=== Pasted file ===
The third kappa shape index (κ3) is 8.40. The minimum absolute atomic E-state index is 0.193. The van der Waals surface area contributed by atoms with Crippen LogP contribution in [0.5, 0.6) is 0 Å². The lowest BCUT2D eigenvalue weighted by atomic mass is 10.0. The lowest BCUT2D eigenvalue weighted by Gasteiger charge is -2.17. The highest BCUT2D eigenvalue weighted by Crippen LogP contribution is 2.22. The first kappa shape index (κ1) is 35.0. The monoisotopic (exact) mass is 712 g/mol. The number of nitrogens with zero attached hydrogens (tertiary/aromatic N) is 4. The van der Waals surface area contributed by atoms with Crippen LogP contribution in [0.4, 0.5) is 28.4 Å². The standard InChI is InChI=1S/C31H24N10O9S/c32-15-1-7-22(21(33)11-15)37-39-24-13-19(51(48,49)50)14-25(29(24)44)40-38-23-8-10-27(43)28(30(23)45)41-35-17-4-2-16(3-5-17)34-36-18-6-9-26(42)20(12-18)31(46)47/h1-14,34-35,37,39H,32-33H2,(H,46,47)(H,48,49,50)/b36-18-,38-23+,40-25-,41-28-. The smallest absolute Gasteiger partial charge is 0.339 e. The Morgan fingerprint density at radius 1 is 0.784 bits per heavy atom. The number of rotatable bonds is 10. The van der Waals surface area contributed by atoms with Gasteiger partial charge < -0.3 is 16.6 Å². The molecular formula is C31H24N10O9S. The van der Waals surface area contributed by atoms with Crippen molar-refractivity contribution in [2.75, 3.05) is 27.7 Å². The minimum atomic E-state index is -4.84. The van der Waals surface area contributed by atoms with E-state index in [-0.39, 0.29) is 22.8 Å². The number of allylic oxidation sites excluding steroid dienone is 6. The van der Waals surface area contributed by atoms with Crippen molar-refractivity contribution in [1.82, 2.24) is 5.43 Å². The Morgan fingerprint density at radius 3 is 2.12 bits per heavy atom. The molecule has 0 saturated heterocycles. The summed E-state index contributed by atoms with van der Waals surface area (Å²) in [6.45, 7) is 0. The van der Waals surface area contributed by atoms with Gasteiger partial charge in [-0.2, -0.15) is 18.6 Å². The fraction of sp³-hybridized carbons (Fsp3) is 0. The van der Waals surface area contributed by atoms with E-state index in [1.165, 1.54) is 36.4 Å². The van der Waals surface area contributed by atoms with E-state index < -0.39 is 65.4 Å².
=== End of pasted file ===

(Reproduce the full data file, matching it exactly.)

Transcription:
The third kappa shape index (κ3) is 8.40. The minimum absolute atomic E-state index is 0.193. The van der Waals surface area contributed by atoms with Crippen LogP contribution in [0.5, 0.6) is 0 Å². The lowest BCUT2D eigenvalue weighted by atomic mass is 10.0. The lowest BCUT2D eigenvalue weighted by Gasteiger charge is -2.17. The highest BCUT2D eigenvalue weighted by Crippen LogP contribution is 2.22. The first kappa shape index (κ1) is 35.0. The monoisotopic (exact) mass is 712 g/mol. The number of nitrogens with zero attached hydrogens (tertiary/aromatic N) is 4. The van der Waals surface area contributed by atoms with Crippen LogP contribution in [0.4, 0.5) is 28.4 Å². The standard InChI is InChI=1S/C31H24N10O9S/c32-15-1-7-22(21(33)11-15)37-39-24-13-19(51(48,49)50)14-25(29(24)44)40-38-23-8-10-27(43)28(30(23)45)41-35-17-4-2-16(3-5-17)34-36-18-6-9-26(42)20(12-18)31(46)47/h1-14,34-35,37,39H,32-33H2,(H,46,47)(H,48,49,50)/b36-18-,38-23+,40-25-,41-28-. The smallest absolute Gasteiger partial charge is 0.339 e. The Morgan fingerprint density at radius 1 is 0.784 bits per heavy atom. The number of rotatable bonds is 10. The van der Waals surface area contributed by atoms with Gasteiger partial charge < -0.3 is 16.6 Å². The molecular formula is C31H24N10O9S. The van der Waals surface area contributed by atoms with Crippen molar-refractivity contribution in [2.75, 3.05) is 27.7 Å². The minimum atomic E-state index is -4.84. The van der Waals surface area contributed by atoms with E-state index in [-0.39, 0.29) is 22.8 Å². The number of allylic oxidation sites excluding steroid dienone is 6. The van der Waals surface area contributed by atoms with Crippen molar-refractivity contribution in [1.82, 2.24) is 5.43 Å². The Morgan fingerprint density at radius 3 is 2.12 bits per heavy atom. The molecule has 0 saturated heterocycles. The summed E-state index contributed by atoms with van der Waals surface area (Å²) in [6.45, 7) is 0. The van der Waals surface area contributed by atoms with Gasteiger partial charge in [-0.2, -0.15) is 18.6 Å². The fraction of sp³-hybridized carbons (Fsp3) is 0. The van der Waals surface area contributed by atoms with E-state index in [1.165, 1.54) is 36.4 Å². The van der Waals surface area contributed by atoms with E-state index < -0.39 is 65.4 Å².